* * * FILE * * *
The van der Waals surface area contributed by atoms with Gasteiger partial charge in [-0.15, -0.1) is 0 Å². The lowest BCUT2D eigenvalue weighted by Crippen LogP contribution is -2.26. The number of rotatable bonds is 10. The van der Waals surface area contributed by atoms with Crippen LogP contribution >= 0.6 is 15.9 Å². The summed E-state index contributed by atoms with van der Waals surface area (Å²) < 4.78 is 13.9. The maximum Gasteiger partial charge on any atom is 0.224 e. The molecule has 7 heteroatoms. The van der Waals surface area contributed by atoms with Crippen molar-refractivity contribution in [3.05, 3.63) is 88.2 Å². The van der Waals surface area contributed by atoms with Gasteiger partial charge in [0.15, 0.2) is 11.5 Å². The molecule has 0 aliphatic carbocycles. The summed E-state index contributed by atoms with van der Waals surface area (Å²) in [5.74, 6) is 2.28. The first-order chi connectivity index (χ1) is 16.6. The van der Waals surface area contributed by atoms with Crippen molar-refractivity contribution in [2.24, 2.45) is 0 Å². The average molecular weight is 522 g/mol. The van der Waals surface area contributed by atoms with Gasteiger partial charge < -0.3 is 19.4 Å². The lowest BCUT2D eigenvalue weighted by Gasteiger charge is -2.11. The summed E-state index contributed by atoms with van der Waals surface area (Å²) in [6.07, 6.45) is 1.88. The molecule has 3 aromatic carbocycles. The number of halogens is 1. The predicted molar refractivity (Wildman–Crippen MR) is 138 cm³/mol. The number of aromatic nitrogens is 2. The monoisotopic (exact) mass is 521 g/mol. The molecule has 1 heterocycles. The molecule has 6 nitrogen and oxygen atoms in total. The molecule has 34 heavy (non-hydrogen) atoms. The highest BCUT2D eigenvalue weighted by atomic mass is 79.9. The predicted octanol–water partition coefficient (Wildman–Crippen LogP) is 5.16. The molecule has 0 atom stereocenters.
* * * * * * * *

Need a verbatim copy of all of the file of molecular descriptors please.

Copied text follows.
The van der Waals surface area contributed by atoms with Gasteiger partial charge in [-0.15, -0.1) is 0 Å². The lowest BCUT2D eigenvalue weighted by Crippen LogP contribution is -2.26. The number of rotatable bonds is 10. The van der Waals surface area contributed by atoms with Crippen LogP contribution >= 0.6 is 15.9 Å². The summed E-state index contributed by atoms with van der Waals surface area (Å²) < 4.78 is 13.9. The maximum Gasteiger partial charge on any atom is 0.224 e. The molecule has 7 heteroatoms. The van der Waals surface area contributed by atoms with Crippen molar-refractivity contribution in [3.05, 3.63) is 88.2 Å². The van der Waals surface area contributed by atoms with Gasteiger partial charge in [0.15, 0.2) is 11.5 Å². The molecule has 0 aliphatic carbocycles. The summed E-state index contributed by atoms with van der Waals surface area (Å²) in [5.74, 6) is 2.28. The first-order chi connectivity index (χ1) is 16.6. The van der Waals surface area contributed by atoms with Crippen molar-refractivity contribution in [2.24, 2.45) is 0 Å². The average molecular weight is 522 g/mol. The van der Waals surface area contributed by atoms with Gasteiger partial charge < -0.3 is 19.4 Å². The lowest BCUT2D eigenvalue weighted by Gasteiger charge is -2.11. The summed E-state index contributed by atoms with van der Waals surface area (Å²) in [6.07, 6.45) is 1.88. The molecule has 3 aromatic carbocycles. The number of halogens is 1. The predicted molar refractivity (Wildman–Crippen MR) is 138 cm³/mol. The number of aromatic nitrogens is 2. The monoisotopic (exact) mass is 521 g/mol. The molecule has 1 heterocycles. The molecule has 6 nitrogen and oxygen atoms in total. The molecule has 34 heavy (non-hydrogen) atoms. The highest BCUT2D eigenvalue weighted by atomic mass is 79.9. The predicted octanol–water partition coefficient (Wildman–Crippen LogP) is 5.16. The molecule has 0 atom stereocenters.